Domain Distress

Well, this has been quite the interesting few days. If you’ve attempted to surf by in the past few, you’ve noticed that AF&O has been down. Turns out the domain name expired without me noticing (busy jobhunting of late, so I haven’t checked email). Then I had to come up with the scratch to renew — not an easy task. Finally accomplished this: The site is back. I’ll play catchup over the next couple of days.

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5 thoughts on “Domain Distress

  1. Welcome back! I had clicked on your link in my blogroll a number of times earlier in the month and I was afraid you were down for good.
    I’ll make you part of my normal tour of the web again!

  2. Hi Natalie – I’m new to the blogosphere, but liked your non-simplistic view of the Pope. I share your perspective on his – pontificacy? That can’t be right… HOPE WHAT FOLLOWS is readable – the paragraphs don’t seem to be coming out on your blog when I preview…

    I’ve been something of an activist in the healthcare area while my body’s been even more active in the progressive disease area( Hope you can find a job that’s both meaningful and remunerative.

    What follows is an excerpt from my post of yesterday. What da ya think?


    I think this is the manner in which faith constructively enters the realm of action, including politics:

    When it brings us personal strength and motivation.

    When it moves us in a spirit of good will and humility to engage in respectful dialogue with others as full brothers, sisters, and equals.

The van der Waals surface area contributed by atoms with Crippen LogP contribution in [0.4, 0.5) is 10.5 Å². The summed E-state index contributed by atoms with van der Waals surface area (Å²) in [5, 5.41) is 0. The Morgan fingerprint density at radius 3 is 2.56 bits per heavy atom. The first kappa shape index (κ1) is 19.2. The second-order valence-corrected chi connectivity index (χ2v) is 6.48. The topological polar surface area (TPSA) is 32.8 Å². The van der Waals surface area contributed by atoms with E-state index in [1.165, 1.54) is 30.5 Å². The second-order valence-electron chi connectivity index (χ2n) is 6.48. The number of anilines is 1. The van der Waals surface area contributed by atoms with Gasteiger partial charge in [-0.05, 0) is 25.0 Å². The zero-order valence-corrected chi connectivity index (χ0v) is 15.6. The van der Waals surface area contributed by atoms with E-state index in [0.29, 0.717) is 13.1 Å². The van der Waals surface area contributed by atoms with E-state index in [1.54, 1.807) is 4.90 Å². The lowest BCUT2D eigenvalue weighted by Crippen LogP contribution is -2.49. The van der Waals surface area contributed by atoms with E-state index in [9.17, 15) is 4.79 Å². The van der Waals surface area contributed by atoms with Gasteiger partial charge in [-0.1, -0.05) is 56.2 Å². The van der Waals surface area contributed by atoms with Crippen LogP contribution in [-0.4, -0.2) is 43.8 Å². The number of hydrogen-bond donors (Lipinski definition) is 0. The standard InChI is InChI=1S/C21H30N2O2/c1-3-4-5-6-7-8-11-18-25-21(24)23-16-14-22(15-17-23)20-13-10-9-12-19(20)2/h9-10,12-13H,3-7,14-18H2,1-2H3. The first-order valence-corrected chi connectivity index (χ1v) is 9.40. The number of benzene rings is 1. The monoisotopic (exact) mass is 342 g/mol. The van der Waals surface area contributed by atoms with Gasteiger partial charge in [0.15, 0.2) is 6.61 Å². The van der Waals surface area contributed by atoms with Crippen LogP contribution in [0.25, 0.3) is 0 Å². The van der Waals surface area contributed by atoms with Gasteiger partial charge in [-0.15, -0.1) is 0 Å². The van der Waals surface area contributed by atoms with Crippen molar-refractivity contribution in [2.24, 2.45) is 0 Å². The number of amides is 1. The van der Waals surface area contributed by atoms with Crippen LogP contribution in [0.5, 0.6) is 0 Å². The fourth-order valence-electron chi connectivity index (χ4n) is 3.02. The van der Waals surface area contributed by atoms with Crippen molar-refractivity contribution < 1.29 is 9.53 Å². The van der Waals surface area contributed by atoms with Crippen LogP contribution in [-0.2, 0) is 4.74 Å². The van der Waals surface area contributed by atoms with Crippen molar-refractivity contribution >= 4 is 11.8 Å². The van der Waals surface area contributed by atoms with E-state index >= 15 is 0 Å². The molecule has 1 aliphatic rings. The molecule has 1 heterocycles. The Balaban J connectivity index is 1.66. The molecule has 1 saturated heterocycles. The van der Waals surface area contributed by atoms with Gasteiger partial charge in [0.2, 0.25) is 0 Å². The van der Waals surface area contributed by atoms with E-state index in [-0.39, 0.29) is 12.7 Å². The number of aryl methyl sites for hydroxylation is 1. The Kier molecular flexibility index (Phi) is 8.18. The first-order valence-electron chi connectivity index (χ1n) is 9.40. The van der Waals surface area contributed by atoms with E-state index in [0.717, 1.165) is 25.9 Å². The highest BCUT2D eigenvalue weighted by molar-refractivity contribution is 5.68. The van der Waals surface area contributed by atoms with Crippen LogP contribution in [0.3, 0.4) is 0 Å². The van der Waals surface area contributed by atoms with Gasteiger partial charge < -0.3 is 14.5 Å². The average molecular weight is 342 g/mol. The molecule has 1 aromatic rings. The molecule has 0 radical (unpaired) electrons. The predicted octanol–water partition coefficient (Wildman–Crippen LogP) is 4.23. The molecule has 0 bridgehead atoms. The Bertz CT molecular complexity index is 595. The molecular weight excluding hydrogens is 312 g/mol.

When we recognize that God’s will is not something that we carry in our own hip pocket, but something that emerges in time as we constructively engage with the wider world.

    In what sense should faith stay out of politics?

    When it’s not faith. When it’s politics posing as faith by making use of a lot of God-talk. In particular:

    When we identify the will of God with specific political agendas and platforms concerning which persons of good will may reasonably differ.

    Even worse, when we identify it with specific planks in the platform.

    Still worse, when we identify the will of God with planks that we help to install in the platform for the love of money and power.

    Persons of faith have wondered how to take the “religious” football out of the hands of the far right. I’d suggest that we start by distinguishing faith from politics that masquerades as faith.


  3. About time you finally made the job move, you’ve been hating that job for quite a while now. Can’t help you with any tips, though. If I run across any meaningful, ethical work out here, I’m grabbing it for myself.

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